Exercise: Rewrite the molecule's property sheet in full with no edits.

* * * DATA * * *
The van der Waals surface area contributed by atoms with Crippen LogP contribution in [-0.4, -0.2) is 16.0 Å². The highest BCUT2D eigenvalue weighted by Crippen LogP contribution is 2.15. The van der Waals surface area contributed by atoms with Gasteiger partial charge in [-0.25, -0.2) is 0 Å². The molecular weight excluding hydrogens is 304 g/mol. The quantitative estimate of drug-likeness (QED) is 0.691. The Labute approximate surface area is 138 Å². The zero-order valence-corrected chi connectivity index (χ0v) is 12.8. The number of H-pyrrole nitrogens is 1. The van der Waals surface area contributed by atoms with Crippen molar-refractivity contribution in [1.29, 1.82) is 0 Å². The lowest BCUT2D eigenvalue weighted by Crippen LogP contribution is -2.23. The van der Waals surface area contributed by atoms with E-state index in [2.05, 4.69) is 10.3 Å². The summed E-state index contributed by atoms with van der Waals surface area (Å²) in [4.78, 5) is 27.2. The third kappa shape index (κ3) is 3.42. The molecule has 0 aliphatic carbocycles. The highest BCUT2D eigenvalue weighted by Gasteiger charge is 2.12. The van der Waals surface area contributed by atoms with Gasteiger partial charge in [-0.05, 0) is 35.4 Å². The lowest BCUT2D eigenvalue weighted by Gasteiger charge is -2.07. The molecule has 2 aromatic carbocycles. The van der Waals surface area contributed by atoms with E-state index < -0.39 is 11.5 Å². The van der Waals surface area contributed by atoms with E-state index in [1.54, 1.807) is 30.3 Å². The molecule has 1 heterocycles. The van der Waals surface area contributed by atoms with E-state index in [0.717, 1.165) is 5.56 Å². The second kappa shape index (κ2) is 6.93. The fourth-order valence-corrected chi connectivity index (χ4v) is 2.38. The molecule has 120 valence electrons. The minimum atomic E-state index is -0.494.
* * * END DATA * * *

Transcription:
The van der Waals surface area contributed by atoms with Crippen LogP contribution in [-0.4, -0.2) is 16.0 Å². The highest BCUT2D eigenvalue weighted by Crippen LogP contribution is 2.15. The van der Waals surface area contributed by atoms with Gasteiger partial charge in [-0.25, -0.2) is 0 Å². The molecular weight excluding hydrogens is 304 g/mol. The quantitative estimate of drug-likeness (QED) is 0.691. The Labute approximate surface area is 138 Å². The zero-order valence-corrected chi connectivity index (χ0v) is 12.8. The number of H-pyrrole nitrogens is 1. The van der Waals surface area contributed by atoms with Crippen molar-refractivity contribution in [1.29, 1.82) is 0 Å². The lowest BCUT2D eigenvalue weighted by Crippen LogP contribution is -2.23. The van der Waals surface area contributed by atoms with E-state index in [2.05, 4.69) is 10.3 Å². The summed E-state index contributed by atoms with van der Waals surface area (Å²) in [4.78, 5) is 27.2. The third kappa shape index (κ3) is 3.42. The molecule has 0 aliphatic carbocycles. The highest BCUT2D eigenvalue weighted by Gasteiger charge is 2.12. The van der Waals surface area contributed by atoms with Gasteiger partial charge in [-0.05, 0) is 35.4 Å². The lowest BCUT2D eigenvalue weighted by Gasteiger charge is -2.07. The molecule has 2 aromatic carbocycles. The van der Waals surface area contributed by atoms with E-state index < -0.39 is 11.5 Å². The van der Waals surface area contributed by atoms with E-state index in [1.54, 1.807) is 30.3 Å². The molecule has 1 heterocycles. The van der Waals surface area contributed by atoms with E-state index in [0.717, 1.165) is 5.56 Å². The second kappa shape index (κ2) is 6.93. The fourth-order valence-corrected chi connectivity index (χ4v) is 2.38. The molecule has 120 valence electrons. The minimum atomic E-state index is -0.494.